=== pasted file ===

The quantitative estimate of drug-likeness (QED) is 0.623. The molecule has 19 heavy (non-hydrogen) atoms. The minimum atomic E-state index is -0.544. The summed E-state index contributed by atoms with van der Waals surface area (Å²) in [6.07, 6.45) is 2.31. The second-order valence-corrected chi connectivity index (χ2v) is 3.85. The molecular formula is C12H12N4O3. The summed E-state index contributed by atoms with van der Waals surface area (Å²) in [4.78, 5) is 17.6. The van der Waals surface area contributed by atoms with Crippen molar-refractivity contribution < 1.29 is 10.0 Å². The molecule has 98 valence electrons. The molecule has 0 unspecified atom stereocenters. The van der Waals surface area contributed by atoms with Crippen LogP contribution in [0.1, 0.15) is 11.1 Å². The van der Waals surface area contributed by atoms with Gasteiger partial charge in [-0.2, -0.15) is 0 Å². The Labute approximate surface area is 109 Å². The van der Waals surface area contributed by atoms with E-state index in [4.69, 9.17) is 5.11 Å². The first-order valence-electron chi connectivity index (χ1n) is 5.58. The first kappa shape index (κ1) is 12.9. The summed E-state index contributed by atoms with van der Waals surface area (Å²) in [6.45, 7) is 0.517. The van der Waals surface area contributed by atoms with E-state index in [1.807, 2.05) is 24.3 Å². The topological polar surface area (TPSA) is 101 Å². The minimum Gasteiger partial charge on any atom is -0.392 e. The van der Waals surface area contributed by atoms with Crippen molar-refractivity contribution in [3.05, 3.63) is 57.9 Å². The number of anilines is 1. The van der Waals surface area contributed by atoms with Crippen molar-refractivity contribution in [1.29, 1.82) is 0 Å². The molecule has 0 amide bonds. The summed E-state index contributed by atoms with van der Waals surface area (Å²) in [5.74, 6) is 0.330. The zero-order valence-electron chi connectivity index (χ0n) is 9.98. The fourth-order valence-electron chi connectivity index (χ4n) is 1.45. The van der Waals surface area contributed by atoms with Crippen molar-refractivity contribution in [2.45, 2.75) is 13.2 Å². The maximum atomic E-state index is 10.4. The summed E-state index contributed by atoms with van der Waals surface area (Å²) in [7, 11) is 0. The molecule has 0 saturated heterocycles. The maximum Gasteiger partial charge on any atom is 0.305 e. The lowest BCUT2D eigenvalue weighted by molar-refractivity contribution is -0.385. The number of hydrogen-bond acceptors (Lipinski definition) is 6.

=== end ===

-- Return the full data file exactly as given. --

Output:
The quantitative estimate of drug-likeness (QED) is 0.623. The molecule has 19 heavy (non-hydrogen) atoms. The minimum atomic E-state index is -0.544. The summed E-state index contributed by atoms with van der Waals surface area (Å²) in [6.07, 6.45) is 2.31. The second-order valence-corrected chi connectivity index (χ2v) is 3.85. The molecular formula is C12H12N4O3. The summed E-state index contributed by atoms with van der Waals surface area (Å²) in [4.78, 5) is 17.6. The van der Waals surface area contributed by atoms with Crippen molar-refractivity contribution < 1.29 is 10.0 Å². The molecule has 98 valence electrons. The molecule has 0 unspecified atom stereocenters. The van der Waals surface area contributed by atoms with Crippen LogP contribution in [0.1, 0.15) is 11.1 Å². The van der Waals surface area contributed by atoms with Gasteiger partial charge in [-0.2, -0.15) is 0 Å². The Labute approximate surface area is 109 Å². The van der Waals surface area contributed by atoms with E-state index in [4.69, 9.17) is 5.11 Å². The first-order valence-electron chi connectivity index (χ1n) is 5.58. The first kappa shape index (κ1) is 12.9. The summed E-state index contributed by atoms with van der Waals surface area (Å²) in [6.45, 7) is 0.517. The van der Waals surface area contributed by atoms with E-state index in [1.807, 2.05) is 24.3 Å². The topological polar surface area (TPSA) is 101 Å². The minimum Gasteiger partial charge on any atom is -0.392 e. The van der Waals surface area contributed by atoms with Crippen molar-refractivity contribution in [3.05, 3.63) is 57.9 Å². The number of anilines is 1. The van der Waals surface area contributed by atoms with Crippen molar-refractivity contribution in [1.29, 1.82) is 0 Å². The molecule has 0 amide bonds. The summed E-state index contributed by atoms with van der Waals surface area (Å²) in [5.74, 6) is 0.330. The zero-order valence-electron chi connectivity index (χ0n) is 9.98. The fourth-order valence-electron chi connectivity index (χ4n) is 1.45. The van der Waals surface area contributed by atoms with Crippen molar-refractivity contribution in [2.45, 2.75) is 13.2 Å². The maximum atomic E-state index is 10.4. The summed E-state index contributed by atoms with van der Waals surface area (Å²) in [7, 11) is 0. The molecule has 0 saturated heterocycles. The maximum Gasteiger partial charge on any atom is 0.305 e. The lowest BCUT2D eigenvalue weighted by molar-refractivity contribution is -0.385. The number of hydrogen-bond acceptors (Lipinski definition) is 6.